Nobel Prize Season Arrives Amid War 09/30 06:07
(AP) -- This year's Nobel Prize season approaches as Russia's invasion of
Ukraine has shattered decades of almost uninterrupted peace in Europe and
raised the risks of a nuclear disaster.
The secretive Nobel committees never hint who will win the prizes in
medicine, physics, chemistry, literature, economics or peace. It's anyone's
guess who might win the awards being announced starting Monday.
Yet there's no lack of urgent causes deserving the attention that comes with
winning the world's most prestigious prize: Wars in Ukraine and Ethiopia,
disruptions to supplies of energy and food, rising inequality, the climate
crisis, the ongoing fallout from the COVID-19 pandemic.
The science prizes reward complex achievements beyond the understanding of
most. But the recipients of the prizes in peace and literature are often known
by a global audience and the choices -- or perceived omissions -- have
sometimes stirred emotional reactions.
Members of the European Parliament have called for Ukrainian President
Volodymyr Zelenskyy and the people of Ukraine to be recognized this year by the
Nobel Peace Prize committee for their resistance to the Russian invasion.
While that desire is understandable, that choice is unlikely because the
Nobel committee has a history of honoring figures who end conflicts, not
wartime leaders, said Dan Smith, director of the Stockholm International Peace
Smith believes more likely peace prize candidates would be groups or
individuals fighting climate change or the International Atomic Energy Agency,
a past recipient.
Honoring the IAEA again would recognize its efforts to prevent a radioactive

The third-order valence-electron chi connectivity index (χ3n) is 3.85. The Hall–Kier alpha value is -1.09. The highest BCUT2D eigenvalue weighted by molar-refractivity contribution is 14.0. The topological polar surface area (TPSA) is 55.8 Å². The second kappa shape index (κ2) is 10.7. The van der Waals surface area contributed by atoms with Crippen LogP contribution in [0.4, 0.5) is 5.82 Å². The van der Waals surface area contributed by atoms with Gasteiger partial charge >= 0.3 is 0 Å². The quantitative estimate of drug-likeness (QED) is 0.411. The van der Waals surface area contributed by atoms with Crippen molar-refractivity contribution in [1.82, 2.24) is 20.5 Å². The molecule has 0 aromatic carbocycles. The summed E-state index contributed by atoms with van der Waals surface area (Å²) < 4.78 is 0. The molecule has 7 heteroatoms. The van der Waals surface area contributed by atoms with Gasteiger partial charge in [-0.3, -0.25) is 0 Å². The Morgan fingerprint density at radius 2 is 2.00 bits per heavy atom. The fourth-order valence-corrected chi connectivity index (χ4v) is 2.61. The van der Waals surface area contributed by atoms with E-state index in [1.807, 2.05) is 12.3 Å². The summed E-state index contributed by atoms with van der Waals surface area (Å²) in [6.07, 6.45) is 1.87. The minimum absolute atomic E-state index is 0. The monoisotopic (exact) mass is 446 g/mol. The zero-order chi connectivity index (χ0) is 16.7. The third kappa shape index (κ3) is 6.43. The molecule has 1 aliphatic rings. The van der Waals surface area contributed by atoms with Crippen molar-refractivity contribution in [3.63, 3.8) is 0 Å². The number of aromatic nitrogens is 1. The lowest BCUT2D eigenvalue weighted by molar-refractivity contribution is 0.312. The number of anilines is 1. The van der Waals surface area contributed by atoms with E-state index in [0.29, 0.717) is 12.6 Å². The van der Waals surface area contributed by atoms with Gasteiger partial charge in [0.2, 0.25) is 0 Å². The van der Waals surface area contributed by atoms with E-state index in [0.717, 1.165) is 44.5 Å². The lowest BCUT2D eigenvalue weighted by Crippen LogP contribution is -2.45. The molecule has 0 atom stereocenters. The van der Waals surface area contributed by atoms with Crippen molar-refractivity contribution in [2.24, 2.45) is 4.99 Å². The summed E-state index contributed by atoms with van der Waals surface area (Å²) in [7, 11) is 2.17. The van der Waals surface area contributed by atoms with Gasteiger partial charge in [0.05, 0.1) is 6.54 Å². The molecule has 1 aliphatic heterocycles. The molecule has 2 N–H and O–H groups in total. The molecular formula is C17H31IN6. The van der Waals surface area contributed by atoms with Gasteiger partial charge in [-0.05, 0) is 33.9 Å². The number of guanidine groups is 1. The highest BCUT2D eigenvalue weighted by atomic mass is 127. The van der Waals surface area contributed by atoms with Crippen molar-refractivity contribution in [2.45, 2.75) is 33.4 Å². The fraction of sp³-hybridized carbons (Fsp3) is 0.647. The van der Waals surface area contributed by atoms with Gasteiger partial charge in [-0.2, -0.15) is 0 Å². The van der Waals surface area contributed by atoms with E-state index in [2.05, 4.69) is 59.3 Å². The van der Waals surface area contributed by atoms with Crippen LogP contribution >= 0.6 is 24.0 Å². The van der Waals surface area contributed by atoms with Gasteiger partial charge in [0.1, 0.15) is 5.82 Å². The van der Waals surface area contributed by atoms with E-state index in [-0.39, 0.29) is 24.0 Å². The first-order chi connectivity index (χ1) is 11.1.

catastrophe at the Russian-occupied Zaporizhzhia atomic power plant at the
heart of fighting in Ukraine, and its work in fighting nuclear proliferation,
"This is really difficult period in world history and there is not a lot of
peace being made," he said.
Promoting peace isn't always rewarded with a Nobel. India's Mohandas Gandhi,
a prominent symbol of non-violence in the 20th century, was never so honored.
But former President Barack Obama was in 2009, sparking criticism from those
who said he had not been president long enough to have an impact worthy of the
In some cases, the winners have not lived out the values enshrined in the
Just this week the Vatican acknowledged imposing disciplinary sanctions on
Nobel Peace Prize-winning Bishop Carlos Ximenes Belo following allegations he
sexually abused boys in East Timor in the 1990s.
Ethiopian Prime Minister Abiy Ahmed won in 2019 for making peace with
neighboring Eritrea. A year later a largely ethnic conflict erupted in the
country's Tigray region. Some accuse Abiy of stoking the tensions, which have
resulted in widespread atrocities. Critics have called for his Nobel to be
revoked and the Nobel committee has issued a rare admonition to him.
The Myanmar activist Aung San Suu Kyi won the peace prize in 1991 while
being under house arrest for her opposition to military rule. Decades later,
she was seen as failing in a leadership role to stop atrocities committed by
the military against the country's mostly Muslim Rohingya minority.
The Nobel committee has sometimes not awarded a peace prize at all. It